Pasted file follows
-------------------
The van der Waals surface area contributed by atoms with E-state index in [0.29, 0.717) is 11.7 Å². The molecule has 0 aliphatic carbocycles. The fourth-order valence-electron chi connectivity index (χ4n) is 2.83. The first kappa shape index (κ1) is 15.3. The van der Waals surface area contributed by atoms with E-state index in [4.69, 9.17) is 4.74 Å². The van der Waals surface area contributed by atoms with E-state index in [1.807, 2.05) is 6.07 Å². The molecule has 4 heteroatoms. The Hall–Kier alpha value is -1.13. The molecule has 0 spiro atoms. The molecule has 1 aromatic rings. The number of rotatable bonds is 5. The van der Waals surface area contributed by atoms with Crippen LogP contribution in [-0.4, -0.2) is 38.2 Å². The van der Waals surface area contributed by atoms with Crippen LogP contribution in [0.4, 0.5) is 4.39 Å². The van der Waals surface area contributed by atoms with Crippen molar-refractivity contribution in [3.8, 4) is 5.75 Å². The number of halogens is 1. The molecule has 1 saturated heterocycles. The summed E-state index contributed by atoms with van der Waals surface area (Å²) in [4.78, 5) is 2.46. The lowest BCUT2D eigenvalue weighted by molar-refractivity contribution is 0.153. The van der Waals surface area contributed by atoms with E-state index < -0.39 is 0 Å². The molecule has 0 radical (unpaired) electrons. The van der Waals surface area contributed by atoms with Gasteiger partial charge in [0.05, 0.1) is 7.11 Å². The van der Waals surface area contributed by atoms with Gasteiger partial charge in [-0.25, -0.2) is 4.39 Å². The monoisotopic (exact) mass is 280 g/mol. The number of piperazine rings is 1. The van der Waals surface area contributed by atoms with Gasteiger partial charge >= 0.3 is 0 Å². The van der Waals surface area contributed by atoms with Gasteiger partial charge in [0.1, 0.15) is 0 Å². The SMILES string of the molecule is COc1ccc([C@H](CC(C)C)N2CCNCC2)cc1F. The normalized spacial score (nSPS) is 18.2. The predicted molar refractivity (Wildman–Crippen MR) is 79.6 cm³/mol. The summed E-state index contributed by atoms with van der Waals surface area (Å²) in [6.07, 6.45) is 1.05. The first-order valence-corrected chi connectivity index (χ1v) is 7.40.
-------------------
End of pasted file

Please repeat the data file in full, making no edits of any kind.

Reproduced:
The van der Waals surface area contributed by atoms with E-state index in [0.29, 0.717) is 11.7 Å². The molecule has 0 aliphatic carbocycles. The fourth-order valence-electron chi connectivity index (χ4n) is 2.83. The first kappa shape index (κ1) is 15.3. The van der Waals surface area contributed by atoms with E-state index in [4.69, 9.17) is 4.74 Å². The van der Waals surface area contributed by atoms with E-state index in [1.807, 2.05) is 6.07 Å². The molecule has 4 heteroatoms. The Hall–Kier alpha value is -1.13. The molecule has 0 spiro atoms. The molecule has 1 aromatic rings. The number of rotatable bonds is 5. The van der Waals surface area contributed by atoms with Crippen LogP contribution in [-0.4, -0.2) is 38.2 Å². The van der Waals surface area contributed by atoms with Crippen LogP contribution in [0.4, 0.5) is 4.39 Å². The van der Waals surface area contributed by atoms with Crippen molar-refractivity contribution in [3.8, 4) is 5.75 Å². The number of halogens is 1. The molecule has 1 saturated heterocycles. The summed E-state index contributed by atoms with van der Waals surface area (Å²) in [4.78, 5) is 2.46. The lowest BCUT2D eigenvalue weighted by molar-refractivity contribution is 0.153. The van der Waals surface area contributed by atoms with E-state index < -0.39 is 0 Å². The molecule has 0 radical (unpaired) electrons. The van der Waals surface area contributed by atoms with Gasteiger partial charge in [0.05, 0.1) is 7.11 Å². The van der Waals surface area contributed by atoms with Gasteiger partial charge in [-0.25, -0.2) is 4.39 Å². The monoisotopic (exact) mass is 280 g/mol. The number of piperazine rings is 1. The van der Waals surface area contributed by atoms with Gasteiger partial charge >= 0.3 is 0 Å². The van der Waals surface area contributed by atoms with Gasteiger partial charge in [0.1, 0.15) is 0 Å². The SMILES string of the molecule is COc1ccc([C@H](CC(C)C)N2CCNCC2)cc1F. The normalized spacial score (nSPS) is 18.2. The predicted molar refractivity (Wildman–Crippen MR) is 79.6 cm³/mol. The summed E-state index contributed by atoms with van der Waals surface area (Å²) in [6.07, 6.45) is 1.05. The first-order valence-corrected chi connectivity index (χ1v) is 7.40.